To start with, an admission. When we run writing events, we always make sure that writers get the chance to have one-to-one feedback on their work from a professional book doctor. And after these events, we’re exhausted. I won’t name names, but at least two of my team got up well after 1.00 pm on the Sunday following our most recent event. And one member of our team – no names – spent her day eating M&S ready meals and watching Mutant Ninja Turtles on the telly, because it seemed like too much work to flip the channel.
Most events for writers (including the ones we run) have at their heart a set of Book Doctor sessions. Those sessions, if you don’t already know, work something like this. You send in 5,000 words of your book, including covering letter and synopsis. The book doctor reads your work in advance and then, in the course of a fifteen minute face-to-face meeting, goes through their thoughts and comments on your book, including a set of written feedback.
You know how it is. You’ve spent ages thinking about what you’re going to write, anticipating it, feeling frustrated because other things are getting in the way of it. Finally, you clear a couple of hours from your busy schedule, switch on your computer or get out your pen and paper and… nothing. The words won’t come, or they seem laughably trite or cliched or flaccid. You’re gripped by the urgent need to wash the kitchen floor, track down a sock that’s been missing for the past five years or surf a favourite website. Hey, maybe you could call that research.
If you’ve ever dreamed about writing a novel that will read and loved by millions of people, then you’re in luck. There’s a hidden structure in every famous book, movie and stage performance that goes back beyond recorded history. And when you tap that mythical structure, you’ll write a story that will resonate with people around the world.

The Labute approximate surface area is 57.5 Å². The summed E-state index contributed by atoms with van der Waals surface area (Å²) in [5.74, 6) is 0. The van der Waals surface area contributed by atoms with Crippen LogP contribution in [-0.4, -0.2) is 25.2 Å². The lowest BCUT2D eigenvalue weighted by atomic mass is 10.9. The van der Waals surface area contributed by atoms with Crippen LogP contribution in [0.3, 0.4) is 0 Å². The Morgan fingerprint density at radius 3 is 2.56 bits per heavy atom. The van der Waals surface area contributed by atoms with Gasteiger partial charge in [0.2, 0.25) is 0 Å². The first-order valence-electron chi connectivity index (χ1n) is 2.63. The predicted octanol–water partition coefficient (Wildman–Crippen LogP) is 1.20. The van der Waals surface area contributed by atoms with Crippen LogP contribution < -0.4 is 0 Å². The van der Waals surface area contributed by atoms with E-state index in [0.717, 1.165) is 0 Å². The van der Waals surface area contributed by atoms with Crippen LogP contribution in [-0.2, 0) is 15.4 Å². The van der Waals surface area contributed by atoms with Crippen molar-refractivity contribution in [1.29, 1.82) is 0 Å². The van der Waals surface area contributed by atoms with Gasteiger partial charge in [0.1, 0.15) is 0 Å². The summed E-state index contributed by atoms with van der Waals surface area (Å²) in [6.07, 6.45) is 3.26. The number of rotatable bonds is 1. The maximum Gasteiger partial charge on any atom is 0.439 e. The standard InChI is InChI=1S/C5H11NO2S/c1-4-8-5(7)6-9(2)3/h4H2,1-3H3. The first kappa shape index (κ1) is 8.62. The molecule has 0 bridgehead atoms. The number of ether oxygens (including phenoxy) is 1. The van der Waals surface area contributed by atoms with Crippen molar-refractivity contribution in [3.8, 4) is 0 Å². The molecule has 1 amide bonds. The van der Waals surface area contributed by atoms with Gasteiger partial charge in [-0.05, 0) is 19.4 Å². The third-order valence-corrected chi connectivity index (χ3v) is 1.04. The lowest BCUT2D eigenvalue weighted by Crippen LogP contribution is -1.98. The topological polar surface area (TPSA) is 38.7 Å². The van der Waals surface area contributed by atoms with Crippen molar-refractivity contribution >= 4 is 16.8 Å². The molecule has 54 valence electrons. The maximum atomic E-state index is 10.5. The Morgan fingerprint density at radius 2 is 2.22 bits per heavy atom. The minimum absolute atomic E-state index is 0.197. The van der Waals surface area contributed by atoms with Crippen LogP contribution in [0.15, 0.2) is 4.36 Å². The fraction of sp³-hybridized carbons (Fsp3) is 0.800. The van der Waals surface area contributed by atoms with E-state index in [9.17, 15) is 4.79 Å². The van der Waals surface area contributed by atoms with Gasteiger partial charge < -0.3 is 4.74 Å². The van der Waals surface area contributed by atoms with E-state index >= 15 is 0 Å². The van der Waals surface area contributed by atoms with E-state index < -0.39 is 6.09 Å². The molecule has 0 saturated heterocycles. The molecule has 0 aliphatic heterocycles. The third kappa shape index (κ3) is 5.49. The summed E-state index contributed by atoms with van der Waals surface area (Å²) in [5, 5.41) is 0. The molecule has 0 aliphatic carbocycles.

Many people try writing a novel to get on the best seller list, but often times they fail. Of course, there are plenty of steps to creating a wonderful novel that will get you on TV and the radio talking about how you write your amazing stories.
Do you wish you could write a novel? Many people do. Most people even have an idea in their heads about what kinds of characters, and what kind of story will play out in their book. But for some reason, they never sit down and start writing. But if they do, they write at an incredibly slow pace, at about one page every couple of weeks.
You’ve been there. I’ve been there. We’ve all been there: the one-third slump, when a manuscript runs out of steam maybe thirty-thousand words in. Something about the story simply isn’t working.
So what’s gone wrong?
Loads of new writers will be frustrated by the impersonal quality of the typical agent submission procedure. You send off your stuff – spend up to eight weeks waiting to hear something – then get back a preprinted, slightly cold rejection letter. It feels so dispiriting, so unconstructive.
Nothing, but nothing, is more delightful than writing for children. And if you’ve started, as most such writers do, by writing for your own children, then you have delight piled on delight in store. Lucky you.